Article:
Charol Shakeshaft is the leading researcher into sexual abuse in the public schools and author of a much-repeated, and much-misunderstood, statement that “the physical sexual abuse of students in [public] schools is likely more than 100 times the abuse by priests.” Chairwoman of the department of education leadership at Virginia Commonwealth University in Richmond, Shakeshaft told the Register that the comment is based on the certainty that, “since there are many more students in public schools than children in Catholic churches or schools, there will be more victims.”
7% in Public Schools
Shakeshaft’s mammoth research project for the federal government indicates 7% of public-school students will be sexually molested by staff or teachers, or about 4.2 million victims, while the abuse of various sorts by fellow students will be greater. Shakeshaft, too, said the problem is getting better — but not much. “If the problem were being taken seriously,” she said, school systems and education faculties across the U.S. would be training teachers about “educator sexual misconduct,” liability insurance rates would be tied to anti-abuse training in schools, there would be regular federal studies on sexual misconduct (instead of just the one she did), and adults who sexually abuse children “would be reported to the police and charged … and automatically lose their teaching licenses.”
Shakeshaft did her federal study when there was a Republican majority in Congress to order the federal Department of Education to commission it. The bureaucracy in the federal Department of Education has never shown any willingness to pursue the issue on its own, she said, and added that the current Congress appears not to be interested either. Shakeshaft did a second study of 125 cases of public-school teachers whose school districts were convinced by the evidence they were abusers. In only one case, she said, did an administrator not only fire the teacher but made sure he got no further work in schools. “In most of the cases, nothing was done. Maybe they would say, ‘Don’t do that again.’ Sometimes they did move them along to different schools.”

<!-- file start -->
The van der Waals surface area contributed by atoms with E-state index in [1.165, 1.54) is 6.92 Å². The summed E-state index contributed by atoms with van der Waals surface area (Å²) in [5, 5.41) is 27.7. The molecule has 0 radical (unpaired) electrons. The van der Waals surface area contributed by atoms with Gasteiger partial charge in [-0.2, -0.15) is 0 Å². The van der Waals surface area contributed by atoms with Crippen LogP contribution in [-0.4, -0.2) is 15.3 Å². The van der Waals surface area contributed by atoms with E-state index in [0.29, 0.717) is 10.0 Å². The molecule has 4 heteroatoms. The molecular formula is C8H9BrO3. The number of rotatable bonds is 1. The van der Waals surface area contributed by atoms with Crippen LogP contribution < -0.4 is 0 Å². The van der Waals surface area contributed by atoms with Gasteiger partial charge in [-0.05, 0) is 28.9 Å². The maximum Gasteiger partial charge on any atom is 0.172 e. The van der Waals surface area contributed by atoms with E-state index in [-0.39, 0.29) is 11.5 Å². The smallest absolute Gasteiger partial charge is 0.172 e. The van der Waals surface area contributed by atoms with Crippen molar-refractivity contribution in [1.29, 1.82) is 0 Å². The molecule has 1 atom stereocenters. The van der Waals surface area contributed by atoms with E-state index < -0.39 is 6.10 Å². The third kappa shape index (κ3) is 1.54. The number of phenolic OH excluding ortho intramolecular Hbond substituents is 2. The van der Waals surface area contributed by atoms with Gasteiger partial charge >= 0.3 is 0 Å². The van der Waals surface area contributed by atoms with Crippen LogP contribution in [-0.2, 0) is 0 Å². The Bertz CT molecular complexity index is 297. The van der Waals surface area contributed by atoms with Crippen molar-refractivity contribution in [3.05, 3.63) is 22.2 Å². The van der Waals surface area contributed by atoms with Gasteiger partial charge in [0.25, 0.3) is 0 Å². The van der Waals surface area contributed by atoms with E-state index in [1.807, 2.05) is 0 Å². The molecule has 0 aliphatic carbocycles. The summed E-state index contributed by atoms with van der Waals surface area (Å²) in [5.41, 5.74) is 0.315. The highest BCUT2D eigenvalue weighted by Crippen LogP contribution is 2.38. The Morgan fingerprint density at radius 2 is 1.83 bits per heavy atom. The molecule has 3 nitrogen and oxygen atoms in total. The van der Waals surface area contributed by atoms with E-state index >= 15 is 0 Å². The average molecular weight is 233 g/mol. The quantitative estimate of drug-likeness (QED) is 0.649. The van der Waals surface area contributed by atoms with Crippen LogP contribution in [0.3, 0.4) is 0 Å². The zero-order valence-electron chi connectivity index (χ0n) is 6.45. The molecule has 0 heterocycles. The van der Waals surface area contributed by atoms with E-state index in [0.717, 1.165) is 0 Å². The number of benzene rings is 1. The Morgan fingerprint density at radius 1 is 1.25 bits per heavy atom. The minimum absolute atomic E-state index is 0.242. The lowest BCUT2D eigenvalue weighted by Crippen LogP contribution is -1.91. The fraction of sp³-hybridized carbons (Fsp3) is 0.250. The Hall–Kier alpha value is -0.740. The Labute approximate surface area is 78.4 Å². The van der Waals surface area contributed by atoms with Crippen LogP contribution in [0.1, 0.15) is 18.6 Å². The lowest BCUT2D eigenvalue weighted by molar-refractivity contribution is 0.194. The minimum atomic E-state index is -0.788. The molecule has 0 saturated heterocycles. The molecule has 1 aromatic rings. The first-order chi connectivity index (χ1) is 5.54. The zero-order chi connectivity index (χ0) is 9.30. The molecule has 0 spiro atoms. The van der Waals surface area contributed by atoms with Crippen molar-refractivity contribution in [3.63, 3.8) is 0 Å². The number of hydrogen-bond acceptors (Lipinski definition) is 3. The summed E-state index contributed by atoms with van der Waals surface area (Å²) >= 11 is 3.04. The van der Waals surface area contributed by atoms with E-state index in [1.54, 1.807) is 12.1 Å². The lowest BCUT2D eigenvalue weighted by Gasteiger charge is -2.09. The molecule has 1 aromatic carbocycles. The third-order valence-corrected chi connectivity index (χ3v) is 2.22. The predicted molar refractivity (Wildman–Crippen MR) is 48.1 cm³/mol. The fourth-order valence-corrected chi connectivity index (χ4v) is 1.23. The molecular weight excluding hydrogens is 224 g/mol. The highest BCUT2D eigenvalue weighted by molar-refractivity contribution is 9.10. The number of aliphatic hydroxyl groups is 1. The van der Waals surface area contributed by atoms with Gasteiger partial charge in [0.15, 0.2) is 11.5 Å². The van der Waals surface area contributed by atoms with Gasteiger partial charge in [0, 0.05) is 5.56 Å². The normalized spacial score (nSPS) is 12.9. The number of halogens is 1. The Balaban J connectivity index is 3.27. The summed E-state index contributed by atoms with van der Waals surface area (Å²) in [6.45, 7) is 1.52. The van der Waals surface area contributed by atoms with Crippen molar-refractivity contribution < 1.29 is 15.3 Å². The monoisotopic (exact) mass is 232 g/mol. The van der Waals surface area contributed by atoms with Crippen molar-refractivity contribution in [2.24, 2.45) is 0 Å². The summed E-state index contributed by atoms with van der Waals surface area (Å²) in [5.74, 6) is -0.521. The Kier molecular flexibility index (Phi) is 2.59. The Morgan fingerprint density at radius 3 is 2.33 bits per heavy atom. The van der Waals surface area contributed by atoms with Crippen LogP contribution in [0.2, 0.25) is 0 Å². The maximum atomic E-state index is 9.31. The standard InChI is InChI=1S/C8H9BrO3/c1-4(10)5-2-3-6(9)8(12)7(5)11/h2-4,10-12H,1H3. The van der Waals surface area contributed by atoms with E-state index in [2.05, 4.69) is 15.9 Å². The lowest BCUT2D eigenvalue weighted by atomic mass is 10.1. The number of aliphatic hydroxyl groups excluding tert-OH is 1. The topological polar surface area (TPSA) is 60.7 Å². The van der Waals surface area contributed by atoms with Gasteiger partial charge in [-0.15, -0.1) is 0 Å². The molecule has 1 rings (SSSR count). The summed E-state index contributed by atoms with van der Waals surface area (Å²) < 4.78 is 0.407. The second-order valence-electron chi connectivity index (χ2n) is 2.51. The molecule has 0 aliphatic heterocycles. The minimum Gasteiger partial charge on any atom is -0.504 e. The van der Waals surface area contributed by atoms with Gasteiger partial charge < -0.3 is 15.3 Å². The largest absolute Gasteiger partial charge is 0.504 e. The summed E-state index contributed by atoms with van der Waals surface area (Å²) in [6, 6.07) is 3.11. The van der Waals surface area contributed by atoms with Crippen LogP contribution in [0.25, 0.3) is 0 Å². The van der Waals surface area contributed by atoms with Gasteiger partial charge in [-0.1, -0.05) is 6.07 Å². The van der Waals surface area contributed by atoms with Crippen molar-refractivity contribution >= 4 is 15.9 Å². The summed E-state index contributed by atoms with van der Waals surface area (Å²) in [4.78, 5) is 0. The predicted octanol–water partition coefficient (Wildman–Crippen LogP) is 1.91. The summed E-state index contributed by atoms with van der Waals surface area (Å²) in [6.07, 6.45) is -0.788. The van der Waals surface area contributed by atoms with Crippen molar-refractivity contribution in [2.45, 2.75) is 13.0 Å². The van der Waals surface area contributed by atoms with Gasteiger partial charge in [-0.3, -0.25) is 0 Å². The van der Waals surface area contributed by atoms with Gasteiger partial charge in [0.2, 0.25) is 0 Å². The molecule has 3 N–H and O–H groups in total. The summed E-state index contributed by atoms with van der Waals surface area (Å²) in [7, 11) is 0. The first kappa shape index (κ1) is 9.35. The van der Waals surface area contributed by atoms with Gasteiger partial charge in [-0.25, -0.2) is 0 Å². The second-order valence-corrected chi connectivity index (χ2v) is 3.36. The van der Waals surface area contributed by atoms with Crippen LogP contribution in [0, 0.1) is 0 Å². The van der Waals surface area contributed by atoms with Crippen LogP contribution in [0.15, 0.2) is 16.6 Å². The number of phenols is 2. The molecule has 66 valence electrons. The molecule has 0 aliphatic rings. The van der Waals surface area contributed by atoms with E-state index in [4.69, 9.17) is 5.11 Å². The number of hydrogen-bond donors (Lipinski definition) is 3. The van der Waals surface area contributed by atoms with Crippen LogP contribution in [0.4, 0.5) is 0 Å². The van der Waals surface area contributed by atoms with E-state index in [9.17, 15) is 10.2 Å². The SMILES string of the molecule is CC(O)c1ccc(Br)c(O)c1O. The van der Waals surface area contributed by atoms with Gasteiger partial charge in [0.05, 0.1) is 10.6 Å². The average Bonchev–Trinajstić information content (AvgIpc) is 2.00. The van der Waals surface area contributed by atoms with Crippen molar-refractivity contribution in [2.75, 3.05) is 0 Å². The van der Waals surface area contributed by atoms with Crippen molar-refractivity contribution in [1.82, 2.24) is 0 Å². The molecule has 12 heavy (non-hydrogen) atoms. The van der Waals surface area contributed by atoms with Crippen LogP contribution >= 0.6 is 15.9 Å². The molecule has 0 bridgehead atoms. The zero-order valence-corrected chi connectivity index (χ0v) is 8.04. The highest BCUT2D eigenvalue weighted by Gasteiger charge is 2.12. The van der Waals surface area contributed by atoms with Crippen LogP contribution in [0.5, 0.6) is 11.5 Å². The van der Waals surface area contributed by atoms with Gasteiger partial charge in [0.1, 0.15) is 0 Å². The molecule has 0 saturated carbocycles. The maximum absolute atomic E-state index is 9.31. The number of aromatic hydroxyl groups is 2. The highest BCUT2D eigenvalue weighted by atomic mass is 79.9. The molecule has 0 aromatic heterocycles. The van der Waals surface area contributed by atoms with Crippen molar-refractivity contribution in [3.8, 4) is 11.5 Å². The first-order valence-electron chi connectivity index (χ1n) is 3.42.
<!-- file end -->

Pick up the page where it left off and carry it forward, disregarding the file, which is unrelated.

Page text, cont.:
David Finkelhor, executive director of the Crimes Against Children Research Center at the University of New Hampshire, said that the scandal of priestly sexual abuse has had a positive effect on the public schools by raising awareness both with the public and with administrators.
‘Passing the Trash’
“Before that, it was a case of ‘passing the trash,’” he told the Register. If the teacher would agree to resign without a fuss, he said, the administration wouldn’t blackball him with other school districts. In a famous Canadian case of “passing the trash,” British Columbia public-school teacher Robert Noyes is believed to have molested hundreds of male and female primary-school students in a succession of schools and districts during the 1970s and 1980s. He pleaded guilty to 19 assaults in 1985. The case resulted in a Royal Commission and the creation of the College of Teachers to discipline the profession, separate from the provincial teachers’ union.
Having adequate disciplinary bodies has been crucial to cracking down on sexual misconduct in the health professions and the clergy of many denominations, said John Gonsiorek, a professor of clinical psychology at Minnesota’s Argosy University Twin Cities. His own profession of psychotherapy was typical of the health field in the 1970s, Gonsiorek said. “The licensing boards for psychologists and doctors were insensitive to the issue of sexual misconduct. Some boards did not even respond to complaints at all.” Lawsuits changed that. “I would argue that without the pressure from the legal community the health professions wouldn’t be where they are today,” he said. But victims’ suits and pressure from legislators made licensing boards realize that their state-appointed job was actually “to protect the public from the profession.”
“The boards had the power to discipline, and now they began to use it,” said Gonsiorek. The professions responded in the 1980s and 1990s with serious ethical guidelines regarding sexual misconduct with patients, which then were reflected in university curriculums.
Steve Weatherbe writes from